Joe is generous with his time and energy, always willing to listen and give advice. His strength and courage inspire everyone around him.
One day, he confessed to me that he was not feeling well. I could tell something was wrong with him, but he didn’t want to talk about it. After weeks of worrying, I finally got him to see a doctor, who discovered Joe had a heart problem. Today he is better, but a miracle saved him.
In the USA, every 40 seconds, someone suffers a heart attack. A heart attack is the most common heart disease. It occurs when blood flows to the heart and part of it is blocked, often by a blood clot, a thick, almost solid mass that forms when blood dries.
Occasionally, the lump is called a coronary thrombosis or coronary occlusion, caused by the rupture or tearing of plaque in an artery. A heart attack is also known as a myocardial infarction, which can also occur when a coronary artery temporarily contracts or goes into spasm, slowing or cutting off blood flow to the heart.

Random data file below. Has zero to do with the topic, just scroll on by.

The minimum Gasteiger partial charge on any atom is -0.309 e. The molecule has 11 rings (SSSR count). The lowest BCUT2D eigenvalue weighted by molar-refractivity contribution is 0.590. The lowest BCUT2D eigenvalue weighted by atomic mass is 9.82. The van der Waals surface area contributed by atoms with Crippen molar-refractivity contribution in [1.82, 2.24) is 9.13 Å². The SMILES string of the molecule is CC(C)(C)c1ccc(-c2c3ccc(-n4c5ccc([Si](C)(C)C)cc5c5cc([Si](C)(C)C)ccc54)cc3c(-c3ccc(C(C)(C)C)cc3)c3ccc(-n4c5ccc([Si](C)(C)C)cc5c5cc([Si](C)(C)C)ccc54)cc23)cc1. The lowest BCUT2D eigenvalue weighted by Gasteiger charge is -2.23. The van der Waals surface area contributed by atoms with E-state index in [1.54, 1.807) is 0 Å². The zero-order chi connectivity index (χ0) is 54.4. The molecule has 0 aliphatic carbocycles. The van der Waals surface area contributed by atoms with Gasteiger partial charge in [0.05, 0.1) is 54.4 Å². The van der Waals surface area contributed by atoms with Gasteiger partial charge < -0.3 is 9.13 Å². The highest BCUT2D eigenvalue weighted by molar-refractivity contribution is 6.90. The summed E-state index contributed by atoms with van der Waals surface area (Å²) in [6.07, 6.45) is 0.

There are three main symptoms of a heart attack. One is pressure or pain in the center of the chest, which lasts for a few minutes or goes away and returns. A second symptom is when the pain spreads to the shoulders, neck, or arms. A third symptom is chest discomfort, combined with dizziness or shortness of breath.
What is the difference between a heart attack and cardiac arrest? A heart attack occurs when a blocked artery interrupts blood flow to the heart, but the heart usually continues to beat.
What are the causes of cardiac arrest? Specific causes of cardiac arrest arrhythmia, such as irregular heartbeats, can short-circuit the heart’s electrical system. A quarter of heart attacks cause cardiac arrest, either immediately or one to two hours later.
Can cardiac arrest be treated? In most cases, the only way to treat cardiac arrest is to shock the patient using a defibrillator.